Patrick Leigh Fermor free-loaded, partied, drank and bonked his way around the world at least twice over in his long and eventful lifetime - and, while he wasn't doing that, wrote travel books that have entranced and inspired readers over half a century. I haven't read all his books yet, but the two I have read, 'A Time of Gifts' and 'Between the Woods and the Water' utterly enchanted me with a profound and lasting effect.
In retrospect, maybe it was inevitable that this biography would be a let-down, but I have seldom looked forward to a book so much - and I so wanted to love this book.
Some of my disappointment does come from the character of PLF, as portrayed in the biography, which is hardly the fault of the author, I know. He does tend to come across as the original couch-surfer, free-loading his way from one bed to the next. I did wonder if, these days, his exploits would be twittered and Facebooked for all to see, warts/crabs and all - and realised that, in an old-fashioned way, I prefer my heroes to maintain some aura of mystery.
But beyond the slight disillusionment with its subject, I found the biography curiously flat and somehow lacking in life and sparkle. It is peppered with names of people and places, but most of these didn't take on any life or meaning for me. I realised that the book was meticulously researched and have every admiration for the author in this respect. But perhaps leaving out some of the bit parts and places and concentrating on fewer characters and incidents would have made for a more satisfying and insightful account of a man who was clearly a complex character.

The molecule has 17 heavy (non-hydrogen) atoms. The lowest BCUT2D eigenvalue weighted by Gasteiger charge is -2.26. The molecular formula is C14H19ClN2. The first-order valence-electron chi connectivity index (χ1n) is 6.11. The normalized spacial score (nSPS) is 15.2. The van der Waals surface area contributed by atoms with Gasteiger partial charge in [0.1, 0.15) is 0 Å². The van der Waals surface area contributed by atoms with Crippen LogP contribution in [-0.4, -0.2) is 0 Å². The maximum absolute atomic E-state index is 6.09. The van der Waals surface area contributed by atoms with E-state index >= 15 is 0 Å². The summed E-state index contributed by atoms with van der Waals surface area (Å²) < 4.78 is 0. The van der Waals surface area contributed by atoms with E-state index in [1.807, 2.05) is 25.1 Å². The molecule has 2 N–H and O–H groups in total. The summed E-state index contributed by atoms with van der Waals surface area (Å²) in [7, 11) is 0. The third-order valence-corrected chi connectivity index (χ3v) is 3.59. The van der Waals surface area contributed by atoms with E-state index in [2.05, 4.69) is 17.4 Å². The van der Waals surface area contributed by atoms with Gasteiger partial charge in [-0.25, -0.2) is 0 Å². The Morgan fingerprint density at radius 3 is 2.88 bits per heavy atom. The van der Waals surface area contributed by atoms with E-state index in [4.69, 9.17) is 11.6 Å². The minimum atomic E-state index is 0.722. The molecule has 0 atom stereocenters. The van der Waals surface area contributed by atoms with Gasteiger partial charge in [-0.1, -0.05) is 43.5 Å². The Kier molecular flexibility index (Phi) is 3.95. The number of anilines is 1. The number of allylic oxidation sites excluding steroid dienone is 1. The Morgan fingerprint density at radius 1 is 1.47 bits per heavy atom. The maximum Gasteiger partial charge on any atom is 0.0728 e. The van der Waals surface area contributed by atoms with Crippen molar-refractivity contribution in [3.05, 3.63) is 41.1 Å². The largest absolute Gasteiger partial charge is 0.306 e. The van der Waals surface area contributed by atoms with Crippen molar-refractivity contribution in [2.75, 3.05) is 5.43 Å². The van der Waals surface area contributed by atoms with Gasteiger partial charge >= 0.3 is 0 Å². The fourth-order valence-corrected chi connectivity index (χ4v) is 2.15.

There were some chapters where the story came alive, though - the abduction of General Kreipe in Crete and the travels in the Caribbean, for example - I only wished that the rest of the book could have held my attention in this way.
I accept that this may be a minority view, given that the other reviews here are generally more positive - but I don't regret having read this biography and it has certainly kindled my interest in reading more of Patrick Leigh Fermor's books now that I know more about their background.
5 of 5 people found the following review helpful
on 12 August 2013
I admire Artemis Cooper as a writer, and have so far enjoyed and appreciated all of her published work.
But I am with those who say that there is not enough objectivity in this biography. It must of course have helped that PLF was a close friend of the authoress's family, but this may also have caused her to pull her punches.